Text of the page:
VOBEC Environmental Awareness Day: Could Kelp Help Save the Great South Bay?

by FIN |

By Danielle Lipiec

Molle Young samples some of the kelp entrees made by the local restaurants. (Photo: Dock to Dish)

Ocean Beach residents and other concerned Fire Islanders made their way to the Ocean Beach Community House on the afternoon of Sunday, June 23, for the Village of Ocean Beach Environmental Commission’s 13th Annual Environmental Day. Guest speakers and free beer and food promised attendees a pleasant experience learning about the local environment, the health of the Great South Bay, and more.

Co-chairs Camille Guigliano and David Lieber kicked off the event with a few thank yous to those who pitched up tables for the event, including Blue Point Brewing Company, who provided the free beverages. The two continued on with some updates on the welfare of the Great South Bay.

“There are a lot of issues involved [with overfishing] globally, and it’s very discouraging. Our program today is done on a local level, and it’s meant to show you ways in which communities can work together to solve that problem,” Guigliano said.

“The health of the bay is at a critical point right now and it’s due to overharvesting, an abundance of nitrogen, and gross mismanagement of the bay,” Lieber added. “Politicians will fight in their arena. We the people need to come together to find solutions for the sake of our bays, our oceans, our drinking water and the planet.”

Guigliano and Lieber were followed by guest speaker Paul McCormick, owner of Great Gun Shellfish, who expanded on the issues mentioned and went in depth about the sustainability of his own
oyster farm and his work growing kelp with a Stony
Brook University lab.

“I established my farm in 2013, and it has been a phenomenal experience. I have a shallow water farm, oysters are growing on the surface, and the water depth ranges from a foot to 3-1/2 to 4 feet,” McCormick said. “I was very glad to be able to collaborate with Stony Brook when they approached me about my farm, wanting to grow sugar kelp. I felt challenged to succeed, and I had a great team behind me.”

The hope among both McCormick and the Stony Brook lab he worked alongside was that growing sugar kelp would improve the water quality of the farm and the bay. So far, they have been pleased with their results.

“Within two months we had [kelp] that was 4 feet long, and they were beautiful. It was amazing to watch this plant grow from mere millimeters to even 6 feet in length by mid-April,” he said. “We felt we broke the paradigm in not being able to grow this sugar kelp in shallow water. That was very exciting, it was a fantastic experience and I’m looking forward to growing more sugar kelp this winter.”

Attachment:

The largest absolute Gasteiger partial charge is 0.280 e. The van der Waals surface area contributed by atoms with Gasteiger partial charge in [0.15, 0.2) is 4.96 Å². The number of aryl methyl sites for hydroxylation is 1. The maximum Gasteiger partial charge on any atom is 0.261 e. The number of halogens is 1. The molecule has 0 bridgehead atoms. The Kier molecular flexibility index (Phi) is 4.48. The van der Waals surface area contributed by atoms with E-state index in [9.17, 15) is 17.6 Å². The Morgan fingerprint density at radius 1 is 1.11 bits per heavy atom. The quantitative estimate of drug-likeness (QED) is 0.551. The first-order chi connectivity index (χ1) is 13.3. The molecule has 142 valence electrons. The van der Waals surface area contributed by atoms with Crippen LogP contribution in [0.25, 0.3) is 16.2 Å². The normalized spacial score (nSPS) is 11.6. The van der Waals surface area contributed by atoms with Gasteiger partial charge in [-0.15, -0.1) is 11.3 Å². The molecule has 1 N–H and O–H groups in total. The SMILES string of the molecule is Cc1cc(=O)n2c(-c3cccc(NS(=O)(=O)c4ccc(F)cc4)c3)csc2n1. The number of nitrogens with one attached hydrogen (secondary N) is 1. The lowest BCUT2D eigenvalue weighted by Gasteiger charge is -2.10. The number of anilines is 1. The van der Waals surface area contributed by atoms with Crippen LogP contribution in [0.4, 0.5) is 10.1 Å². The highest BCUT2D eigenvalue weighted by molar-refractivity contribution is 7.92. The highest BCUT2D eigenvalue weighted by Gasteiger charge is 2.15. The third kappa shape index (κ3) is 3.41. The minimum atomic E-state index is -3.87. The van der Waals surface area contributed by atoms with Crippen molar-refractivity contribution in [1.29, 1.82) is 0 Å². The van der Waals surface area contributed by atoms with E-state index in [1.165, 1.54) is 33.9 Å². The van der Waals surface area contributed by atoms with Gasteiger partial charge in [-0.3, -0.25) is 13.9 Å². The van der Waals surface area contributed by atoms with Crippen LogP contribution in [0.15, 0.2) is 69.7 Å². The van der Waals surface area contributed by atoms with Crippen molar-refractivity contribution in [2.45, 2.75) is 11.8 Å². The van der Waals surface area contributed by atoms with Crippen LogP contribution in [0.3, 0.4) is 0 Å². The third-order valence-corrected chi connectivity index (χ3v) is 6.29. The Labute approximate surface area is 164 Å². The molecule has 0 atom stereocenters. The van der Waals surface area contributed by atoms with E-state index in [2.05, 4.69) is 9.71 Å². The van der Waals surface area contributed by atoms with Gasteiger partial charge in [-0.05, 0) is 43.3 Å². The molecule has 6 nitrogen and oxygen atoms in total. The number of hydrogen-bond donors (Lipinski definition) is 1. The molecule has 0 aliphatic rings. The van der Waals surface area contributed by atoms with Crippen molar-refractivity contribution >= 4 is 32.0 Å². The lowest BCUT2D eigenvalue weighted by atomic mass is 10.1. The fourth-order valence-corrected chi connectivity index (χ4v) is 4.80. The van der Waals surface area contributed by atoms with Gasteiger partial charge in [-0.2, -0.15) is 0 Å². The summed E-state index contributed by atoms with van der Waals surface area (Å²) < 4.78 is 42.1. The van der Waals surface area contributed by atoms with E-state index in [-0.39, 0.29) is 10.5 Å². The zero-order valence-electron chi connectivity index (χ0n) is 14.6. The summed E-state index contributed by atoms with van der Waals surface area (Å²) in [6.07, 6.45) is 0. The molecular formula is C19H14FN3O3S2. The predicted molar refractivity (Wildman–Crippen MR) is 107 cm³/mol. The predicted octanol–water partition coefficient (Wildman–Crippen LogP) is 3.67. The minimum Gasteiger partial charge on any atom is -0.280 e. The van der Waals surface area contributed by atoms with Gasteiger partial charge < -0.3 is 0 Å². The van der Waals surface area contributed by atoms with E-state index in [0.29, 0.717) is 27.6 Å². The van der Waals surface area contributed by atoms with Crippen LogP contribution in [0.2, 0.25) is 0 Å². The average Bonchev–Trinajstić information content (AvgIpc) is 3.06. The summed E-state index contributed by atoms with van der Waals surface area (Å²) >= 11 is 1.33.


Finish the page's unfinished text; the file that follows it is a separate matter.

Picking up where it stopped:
The next guest speaker, Stony Brook University Ph.D. candidate Stephen Tomasetti, worked alongside McCormick in Christopher Gobler’s lab. Tomasetti, who came on Gobler’s behalf, expressed similar excitement for the ongoing project.

“The grant we received from the USDA and the New York Farm Viability Institute was a very cool opportunity to collaborate with people in the region, and it’s all been about integrating kelp into existing oyster farms. What we do in the Gobler lab is look at the severity and persistence of stressful conditions associated with climate change and how those affect our oceans,” Tomasetti said.

“Even on the local scale we see these global processes at work affecting the bays, but they’re also being exacerbated by some of the human processes that we’re responsible for such as nitrogen loading, nutrient pollution and extra nitrogen coming into our waters through septic systems,” Tomasetti added.

However, Tomasetti and the Gobler lab have faith in the sugar kelp they have integrated into the Great South Bay as part of their project. Its benefits, Tomasetti said, tackle a significant amount of the environmental issues the bay is facing.

“One of the things we’re excited about in working with kelp is that it has the ability to fight back against some of the issues we see affecting our local waters,” he said. “For one thing, the kelp is actually 3 percent nitrogen, so that means it soaks up extra nitrogen, which allows it to grow. It can also pull in carbon dioxide that’s in the water, and produces oxygen. So we’re seeing kelp attacking each one of these issues in our water.”

The presentation concluded with a moderated question and answer session with the two guest speakers, as well as a complimentary lunch provided by Matthew’s, Hideaway, Island Mermaid, Castaway and Maguire’s – but not just any complimentary lunch – entrees made with sugar kelp! Flavorful, and nutritious, many are predicting it could become a new Long Island cash crop. Only time will tell.

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